Ignited by the May 26 police killing of George Floyd, the 2020 Black Lives Matter protests have prompted conversations about systemic racism and police brutality in newspaper columns, in virtual classrooms and around dinner tables.
They have also marked a tumultuous moment for press freedom in the U.S., as journalists across the country have faced a continuous onslaught of attacks and arrests.
In Minneapolis, Minnesota, for example, police shot photojournalist Linda Tirado in the face with a foam bullet that broke through her protective goggles, leaving the freelancer permanently blind in her left eye. In Los Angeles, a police officer shoved photojournalist Barbara Davidson to the ground, causing her to hit her head on a fire hydrant. And in New York City, police repeatedly hit Tyler Blint-Welsh of The Wall Street Journal in the face, pushing him to the ground, even though he was wearing a visible press credential issued by the NYPD.
Even as protests have quieted or received less attention in parts of the country after peaking in June, demonstrations have continued in places like Portland, Oregon, where journalists have been targeted by police while covering law enforcement clashes with protesters. In late July, for example, a 17-year-old Portland reporter was tear-gassed and shoved by officers as she covered the protests for her high school newspaper.
Law enforcement officers are responsible for most of the attacks, according to the U.S. Press Freedom Tracker, an organization that documents assaults and arrests of journalists. But some journalists have endured violence from protesters and other members of the public.
As of Sept. 1, the Tracker has confirmed 238 press freedom violations in 2020 — including physical assaults, arrests, and equipment searches and seizures — more than three quarters of which occurred while journalists were documenting the Black Lives Matter protests. That’s compared to 152 total press freedom violations in 2019, 132 in 2018 and 144 in 2017, according to the Press Freedom Tracker.
The attacks against journalists covering the 2020 Black Lives Matter protests have proved to be an inflection point for violence against the American media, worrying press freedom advocates and raising questions about future protections for U.S. journalists covering political protests. The repeated assaults and arrests of journalists have also demonstrated the demand for legal resources and services provided by the Reporters Committee for Freedom of the Press, whose attorneys have supported journalists covering the demonstrations since protesters first hit the streets in late May.
“These attacks not only endanger our free press,” Reporters Committee Executive Director Bruce Brown said in a statement during the first weekend of protests, “but also threaten our democracy and the essential role that journalists play in safeguarding constitutional rights.”
A statistical breakdown
While official data about the 2020 press freedom violations remains incomplete, as the Press Freedom Tracker works to confirm incidents that journalists have reported to the organization, existing numbers already paint a stunning portrait of targeted attacks on members of the news media. Reported press freedom violations endured by journalists during the 2020 Black Lives Matter protests alone outpace the annual rates reported by the Press Freedom Tracker.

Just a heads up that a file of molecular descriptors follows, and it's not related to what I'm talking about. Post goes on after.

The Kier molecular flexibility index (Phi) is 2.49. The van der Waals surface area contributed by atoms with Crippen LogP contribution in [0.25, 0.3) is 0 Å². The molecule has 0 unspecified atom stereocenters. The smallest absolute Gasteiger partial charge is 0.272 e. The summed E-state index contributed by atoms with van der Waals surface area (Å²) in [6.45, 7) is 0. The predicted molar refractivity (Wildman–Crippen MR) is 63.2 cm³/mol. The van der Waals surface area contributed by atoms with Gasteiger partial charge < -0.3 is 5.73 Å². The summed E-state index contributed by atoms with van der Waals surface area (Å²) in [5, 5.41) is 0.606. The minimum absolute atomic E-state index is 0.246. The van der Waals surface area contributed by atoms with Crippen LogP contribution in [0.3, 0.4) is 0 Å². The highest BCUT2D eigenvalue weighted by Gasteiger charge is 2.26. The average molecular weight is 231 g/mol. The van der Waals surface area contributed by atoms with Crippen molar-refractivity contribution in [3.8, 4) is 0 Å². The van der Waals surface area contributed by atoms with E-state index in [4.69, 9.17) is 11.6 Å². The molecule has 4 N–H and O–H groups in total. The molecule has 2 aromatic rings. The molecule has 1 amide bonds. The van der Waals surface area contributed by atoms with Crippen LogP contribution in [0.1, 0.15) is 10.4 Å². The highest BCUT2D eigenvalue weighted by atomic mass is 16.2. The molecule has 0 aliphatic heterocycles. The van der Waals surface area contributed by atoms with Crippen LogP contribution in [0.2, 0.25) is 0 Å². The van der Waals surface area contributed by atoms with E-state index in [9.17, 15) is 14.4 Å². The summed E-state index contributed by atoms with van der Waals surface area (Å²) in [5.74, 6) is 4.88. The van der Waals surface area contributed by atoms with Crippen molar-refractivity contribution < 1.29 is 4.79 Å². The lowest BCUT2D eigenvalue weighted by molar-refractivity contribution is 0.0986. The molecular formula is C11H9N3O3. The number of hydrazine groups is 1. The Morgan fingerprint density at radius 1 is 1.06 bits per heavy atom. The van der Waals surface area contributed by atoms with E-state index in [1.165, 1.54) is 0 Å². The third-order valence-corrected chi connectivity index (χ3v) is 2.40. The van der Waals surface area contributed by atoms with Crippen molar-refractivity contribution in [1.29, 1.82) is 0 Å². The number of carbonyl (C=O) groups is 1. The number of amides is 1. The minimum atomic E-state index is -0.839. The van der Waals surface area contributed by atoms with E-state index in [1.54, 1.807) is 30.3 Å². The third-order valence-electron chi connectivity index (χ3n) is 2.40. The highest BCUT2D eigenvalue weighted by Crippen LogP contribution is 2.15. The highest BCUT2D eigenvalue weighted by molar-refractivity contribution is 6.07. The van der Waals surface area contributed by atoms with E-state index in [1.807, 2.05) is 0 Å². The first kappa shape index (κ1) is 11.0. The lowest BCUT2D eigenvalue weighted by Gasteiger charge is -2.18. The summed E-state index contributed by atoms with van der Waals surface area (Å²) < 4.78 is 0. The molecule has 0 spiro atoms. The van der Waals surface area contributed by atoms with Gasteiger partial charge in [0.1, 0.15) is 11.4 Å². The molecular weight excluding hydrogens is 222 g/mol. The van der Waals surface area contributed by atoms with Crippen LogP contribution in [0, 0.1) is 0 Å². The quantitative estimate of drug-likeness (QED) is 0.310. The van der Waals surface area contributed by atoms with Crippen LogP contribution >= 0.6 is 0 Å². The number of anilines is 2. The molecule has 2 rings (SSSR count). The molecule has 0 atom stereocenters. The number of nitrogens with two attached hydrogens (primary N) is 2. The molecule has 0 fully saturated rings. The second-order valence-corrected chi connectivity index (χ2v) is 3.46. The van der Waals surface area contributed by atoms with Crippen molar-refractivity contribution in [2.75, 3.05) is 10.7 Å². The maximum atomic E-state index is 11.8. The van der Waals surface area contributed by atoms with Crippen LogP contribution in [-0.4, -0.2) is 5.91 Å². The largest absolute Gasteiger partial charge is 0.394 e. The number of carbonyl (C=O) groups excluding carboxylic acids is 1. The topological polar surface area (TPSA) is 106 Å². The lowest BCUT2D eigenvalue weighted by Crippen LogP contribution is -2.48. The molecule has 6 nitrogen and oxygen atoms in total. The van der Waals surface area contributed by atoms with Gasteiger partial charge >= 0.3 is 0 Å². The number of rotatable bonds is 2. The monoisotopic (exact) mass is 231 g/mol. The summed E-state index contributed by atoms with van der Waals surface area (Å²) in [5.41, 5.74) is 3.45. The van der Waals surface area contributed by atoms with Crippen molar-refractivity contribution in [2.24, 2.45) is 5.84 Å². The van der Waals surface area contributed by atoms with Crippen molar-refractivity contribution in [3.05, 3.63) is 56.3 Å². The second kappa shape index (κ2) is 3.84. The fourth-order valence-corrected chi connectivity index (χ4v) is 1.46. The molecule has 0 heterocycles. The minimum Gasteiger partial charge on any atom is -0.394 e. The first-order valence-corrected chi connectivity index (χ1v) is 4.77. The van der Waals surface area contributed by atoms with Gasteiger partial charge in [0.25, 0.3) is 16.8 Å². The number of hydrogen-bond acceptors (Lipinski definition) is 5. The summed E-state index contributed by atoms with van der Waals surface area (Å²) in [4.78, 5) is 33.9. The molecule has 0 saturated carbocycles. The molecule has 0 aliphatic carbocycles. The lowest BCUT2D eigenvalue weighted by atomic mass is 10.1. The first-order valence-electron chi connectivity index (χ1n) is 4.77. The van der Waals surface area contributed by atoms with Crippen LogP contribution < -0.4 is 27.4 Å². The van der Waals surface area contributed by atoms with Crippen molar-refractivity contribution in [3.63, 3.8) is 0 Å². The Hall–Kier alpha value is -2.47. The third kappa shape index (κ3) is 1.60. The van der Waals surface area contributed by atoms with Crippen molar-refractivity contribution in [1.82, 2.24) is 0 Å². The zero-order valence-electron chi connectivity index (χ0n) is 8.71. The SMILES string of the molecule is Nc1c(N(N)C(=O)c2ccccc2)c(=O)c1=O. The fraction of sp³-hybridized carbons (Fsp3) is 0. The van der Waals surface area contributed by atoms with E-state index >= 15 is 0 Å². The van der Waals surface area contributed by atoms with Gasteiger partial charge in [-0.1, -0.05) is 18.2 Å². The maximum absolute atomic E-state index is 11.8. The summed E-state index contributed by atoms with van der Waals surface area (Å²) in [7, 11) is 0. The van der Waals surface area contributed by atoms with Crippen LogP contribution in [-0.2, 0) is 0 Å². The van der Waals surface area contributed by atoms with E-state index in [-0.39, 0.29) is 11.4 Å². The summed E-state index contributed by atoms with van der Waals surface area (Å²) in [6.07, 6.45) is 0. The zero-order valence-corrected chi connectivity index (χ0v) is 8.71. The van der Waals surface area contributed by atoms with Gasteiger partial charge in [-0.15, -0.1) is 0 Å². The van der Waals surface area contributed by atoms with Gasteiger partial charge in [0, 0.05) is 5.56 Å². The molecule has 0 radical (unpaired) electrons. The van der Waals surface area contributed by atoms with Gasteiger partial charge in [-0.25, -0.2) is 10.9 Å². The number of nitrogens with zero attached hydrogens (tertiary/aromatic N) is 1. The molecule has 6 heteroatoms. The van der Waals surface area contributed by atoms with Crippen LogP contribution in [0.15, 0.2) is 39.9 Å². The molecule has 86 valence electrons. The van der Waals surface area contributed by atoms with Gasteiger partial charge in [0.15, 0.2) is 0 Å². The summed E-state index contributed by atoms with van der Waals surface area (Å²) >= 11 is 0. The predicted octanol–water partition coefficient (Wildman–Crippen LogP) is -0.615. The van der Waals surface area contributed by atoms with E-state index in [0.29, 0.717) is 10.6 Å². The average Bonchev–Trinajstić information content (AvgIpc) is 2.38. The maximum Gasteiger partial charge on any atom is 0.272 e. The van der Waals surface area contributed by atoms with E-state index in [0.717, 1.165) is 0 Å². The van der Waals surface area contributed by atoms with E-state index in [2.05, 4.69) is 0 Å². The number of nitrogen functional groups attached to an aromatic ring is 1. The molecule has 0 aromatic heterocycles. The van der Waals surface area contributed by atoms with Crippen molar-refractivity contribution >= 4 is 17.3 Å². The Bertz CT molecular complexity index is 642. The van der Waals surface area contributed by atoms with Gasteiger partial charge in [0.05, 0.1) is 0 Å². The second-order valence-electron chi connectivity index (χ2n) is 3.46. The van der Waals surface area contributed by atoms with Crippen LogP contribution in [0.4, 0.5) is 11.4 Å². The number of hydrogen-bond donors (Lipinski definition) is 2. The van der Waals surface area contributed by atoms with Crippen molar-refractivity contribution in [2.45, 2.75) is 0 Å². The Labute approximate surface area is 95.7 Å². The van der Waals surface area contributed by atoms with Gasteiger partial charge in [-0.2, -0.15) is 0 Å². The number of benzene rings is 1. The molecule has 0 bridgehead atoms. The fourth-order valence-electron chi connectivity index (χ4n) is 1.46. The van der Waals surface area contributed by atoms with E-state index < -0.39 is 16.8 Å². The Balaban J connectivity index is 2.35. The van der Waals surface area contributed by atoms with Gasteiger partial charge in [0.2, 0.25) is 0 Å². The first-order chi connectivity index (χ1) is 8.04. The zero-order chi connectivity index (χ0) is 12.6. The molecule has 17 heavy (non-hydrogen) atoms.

The rate of physical attacks on reporters in the U.S. has spiked dramatically in 2020. The Press Freedom Tracker has documented 185 attacks on the media in 2020, up from 40 in 2019, 42 in 2018 and 50 in 2017, respectively.
The Press Freedom Tracker has also confirmed 60 arrests of journalists in 2020. This is more than five times the number of reporters arrested in the U.S. in 2019 — nine — and more than four times the amount in 2018, 11. Much like this summer, 2017 saw a spike in arrests of journalists amid widespread protests, with 38 reporters detained by law enforcement. Fourteen of these journalists were arrested while covering a surge of demonstrations in St. Louis, Missouri, protesting the acquittal of a white police officer, Jason Stockley, who shot and killed Anthony Lamar Smith, a Black man. Several other reporters arrested in 2017 were covering protests over the Dakota Access Pipeline at the Standing Rock Indian Reservation.
So far in 2020, the Press Freedom Tracker has documented 10 incidents in which police have searched or seized journalists’ equipment. Equipment searches and seizures are threats to press freedom with insidious, sweeping consequences: These searches can threaten the safety of confidential sources and expose sensitive materials. They can also undermine the separation between reporters and government actors that is integral to a free press, and risk turning the news media into an “investigative arm” of the government.
For example, in late May, police seized the camera equipment belonging to a photojournalist, Christopher Rusanowsky, who was covering the Black Lives Matter demonstrations in Dallas. In late June, the Reporters Committee filed a friend-of-the-court brief, asking a Washington state court to quash a subpoena that the Seattle Police Department issued to five local news organizations, requiring them to turn over photos and video footage of the protests. In July, a judge ruled that the news organizations must comply with the subpoena, but the Washington Supreme Court granted an emergency stay of that decision until it has a chance to decide the appeal on the merits.
Reporters Committee response
As protests mounted in the last week of May, Reporters Committee staff provided legal help and resources to reporters in need of assistance. During the first week in June, the organization’s Legal Hotline received more calls than it did in any week since it began recording this data in 2013. The Reporters Committee fielded hotline inquiries from journalists in 16 different states, and two-thirds of the inquiries during that week related to protest coverage.
The calls differed in their levels of urgency, said Bill Powell, a lawyer and former Reporters Committee fellow who worked the hotline as the protests began. Some journalists called in to seek advice on covering protests safely before heading to demonstrations. Others called in crisis after facing tear gas, rubber bullet shots and even arrests.